In terms of liquid water path, the model qualitatively reproduces the cloud spatial variability in observations (Fig. 3a), with a relative maximum around 12°S, 5°W and an absolute maximum associated with the intertropical convergence zone (ITCZ; Fig. 3b). On the other hand, a sharp LWP coastal decrease south of 20°S is concomitant with a cloud fraction decrease (Fig. 2). Overall, the qualitative consistency in Figs. 2 and 3 indicates that the model correctly predicts the cloud formation and occurrence. A significant model shortcoming is overprediction of the LWP. For instance, LWP values over the ITCZ and at 12°S and 5°W surpass by 50 g m−2 (35% and 50% overestimate, respectively) those from the climatology. We will return to this issue in the discussion section of this paper.
The CALIOP HT shows shallow boundary layer clouds alongshore, with a westward deepening and HT increase over ITCZ (Fig. 4a, colors), as in Sun-Mack et al. (2014). In addition, Meteosat-9 HT mean is consistent with CALIOP (Fig. 4a, contours), yielding differences smaller than 100 m and corroborating the adequacy of the linear regression method [Eq. (1)]. We calculate the HT from the model as the highest vertical level below 700 hPa in which at least 3 CRM horizontal grids of a total of 32 embedded in the climate model grid box are identified as cloudy. A more restrictive threshold does not change our main findings. Cloud-base height HB is estimated in a similar manner but in terms of the lowest vertical level instead. The MMF simulations in Fig. 4b (colors) capture the zonal and equatorward gradients in HT but yield overestimates of 200 m west of 20°S and underestimates of 400–500 m along the coast (Fig. 4b, contours). This negative coastal bias has also been reported over the SE Pacific in climate and mesoscale models during austral spring. It is believed that underestimates over the SE Pacific are linked to the topography representation in the model (Wyant et al. 2010). As elevations in southern Africa are relatively modest (<2 km; Fig. 1b) compared to the Andes cordillera, one should expect a limited effect in the simulations over the Atlantic. In fact, the simulated HT average is approximately 300 m along the Namibia–Angola coast, whereas the underestimated HT along the Chile coast south of 20°S reaches near-surface values, below the lifting condensation level (CHX13). On the other hand, the model overestimates HT over the westernmost area of the domain (Fig. 4b, contours; 0.2 km) and over the ITCZ, where the low-cloud cover decreases substantially.
The simulated cloud geometrical thickness ΔH is depicted in Fig. 5 and was calculated as the difference between the cloud-top and cloud-base height (ΔH = HT − HB) for each hourly output. The ΔH correlates spatially well with HT (Figs. 5, 4a), whereas the minimum ΔH of 200 m found south of 20°S and along the coast occurs over a region with a local minimum in CF, LWP, and HT in both the model and observations. As previously discussed, this littoral zone is characterized by the presence of an alongshore low-level jet, coastal upwelling, and cold sea surface temperature associated with the Benguela Current (Fig. 1a; Nicholson 2010). Moreover, meteorological reanalyses and satellite wind data from the Quick Scatterometer (QuikSCAT) show that strong surface divergence is responsible for a subsidence enhancement (Nicholson 2010). Strong subsidence south of 20°S is reproduced in the model, as evinced in the vertical velocity maps (ω = dp/dt) at 700 hPa in Fig. 6 (colors). This feature is responsible for the sharp boundary layer shoaling and cloud thinning in Figs. 3–5 and ultimately accounts for cloud dissipation along the Benguela Current (Fig. 2). Farther north, subsidence weakens and the boundary layer deepens, changes that typically favor increasing CF and LWP.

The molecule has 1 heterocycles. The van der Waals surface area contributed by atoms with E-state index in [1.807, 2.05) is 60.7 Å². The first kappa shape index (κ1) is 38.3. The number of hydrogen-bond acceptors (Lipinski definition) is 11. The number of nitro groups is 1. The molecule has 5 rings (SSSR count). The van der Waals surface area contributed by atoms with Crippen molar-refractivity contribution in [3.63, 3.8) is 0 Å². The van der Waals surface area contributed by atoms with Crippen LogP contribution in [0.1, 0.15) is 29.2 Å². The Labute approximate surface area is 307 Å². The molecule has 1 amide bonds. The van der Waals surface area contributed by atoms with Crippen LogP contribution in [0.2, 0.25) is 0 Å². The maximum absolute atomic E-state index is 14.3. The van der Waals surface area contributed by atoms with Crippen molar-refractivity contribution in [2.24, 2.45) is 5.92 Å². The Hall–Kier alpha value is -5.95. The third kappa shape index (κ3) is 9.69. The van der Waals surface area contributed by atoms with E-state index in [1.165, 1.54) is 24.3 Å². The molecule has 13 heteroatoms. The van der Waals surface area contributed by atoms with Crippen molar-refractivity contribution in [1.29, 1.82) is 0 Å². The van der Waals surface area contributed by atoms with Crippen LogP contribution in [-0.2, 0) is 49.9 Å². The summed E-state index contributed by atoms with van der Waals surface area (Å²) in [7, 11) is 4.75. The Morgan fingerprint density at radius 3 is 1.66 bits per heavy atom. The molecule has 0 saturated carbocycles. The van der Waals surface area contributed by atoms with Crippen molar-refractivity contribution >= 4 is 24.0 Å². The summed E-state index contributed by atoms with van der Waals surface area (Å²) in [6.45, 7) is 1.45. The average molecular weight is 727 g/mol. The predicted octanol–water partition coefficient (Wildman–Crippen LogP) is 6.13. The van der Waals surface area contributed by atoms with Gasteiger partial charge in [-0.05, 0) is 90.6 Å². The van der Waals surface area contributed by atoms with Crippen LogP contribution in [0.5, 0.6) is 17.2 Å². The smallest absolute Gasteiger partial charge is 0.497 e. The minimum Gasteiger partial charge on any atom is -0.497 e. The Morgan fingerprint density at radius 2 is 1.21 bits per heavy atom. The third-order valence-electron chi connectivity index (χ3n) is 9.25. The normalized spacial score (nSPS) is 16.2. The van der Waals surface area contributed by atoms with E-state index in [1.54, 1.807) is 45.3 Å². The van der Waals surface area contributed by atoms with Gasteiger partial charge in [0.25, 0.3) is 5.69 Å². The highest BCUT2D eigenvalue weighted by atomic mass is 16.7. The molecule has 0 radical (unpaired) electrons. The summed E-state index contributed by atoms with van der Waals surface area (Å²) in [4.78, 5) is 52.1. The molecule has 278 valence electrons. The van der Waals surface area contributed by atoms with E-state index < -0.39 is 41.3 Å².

We define the inversion strength as the difference in potential temperature between the levels above and at the cloud top, divided by the layers’ vertical separation. We note that the use of cloud top in this definition simplifies the calculation over regions with weak inversions, while HT matches the inversion base height in profiles having a well-defined temperature inversion, which typically occurs in a single vertical grid. The simulated inversion strength shown in Fig. 6 (contours) is greatest over the region where CF and LWP reach a regional peak, between 8° and 15°S. This is consistent with expectations of reduced entrainment below strong inversions. Interestingly, the maxima in subsidence and inversion strength in Fig. 6 are meridionally separated by more than 10°.
Boundary layer mixing is another element to be taken into account. Numerical modeling indicates that turbulence decoupling of the cloud layer from the boundary layer can eventually lead to cloud breakup and dissipation (e.g., Bretherton and Wyant 1997). Several mechanisms can lead to decoupling such as drizzle or afternoon shortwave heating of the cloud layer. In a regional-scale context, decoupling can primarily occur when boundary layer clouds are advected over regions with warmer sea surface temperatures or through boundary layer deepening driven by entrainment (Bretherton and Wyant 1997; Wood and Bretherton 2004). Following previous studies (e.g., Jones et al. 2011), we calculated a decoupling metric defined as the HB and lifting condensation level (LCL) difference (HB − LCL), which is depicted in Fig. 7 (contours). For comparison, we also show in Fig. 7 the mean simulated CF (colors). The spatial correspondence between cloud variability and decoupling is remarkable, where the region with the highest CF coincides with decoupling lower than 200 m, while the decoupling is higher than 350 m for CF < 0.6. The exception to this positive correlation is the coastal region south of 20°S where low magnitudes of CF occur with well-coupled conditions (HB − LCL = 50 m). As previously explained, the Benguela low-level jet and its effect on the coastal shoaling is likely responsible for this decrease in CF. In addition, the model also yields more decoupling in deeper boundary layers (higher cloud tops)—that is, a westward deepening consistent with an increase in HB − LCL—in agreement with observations over the SE Pacific (e.g., Jones et al. 2011).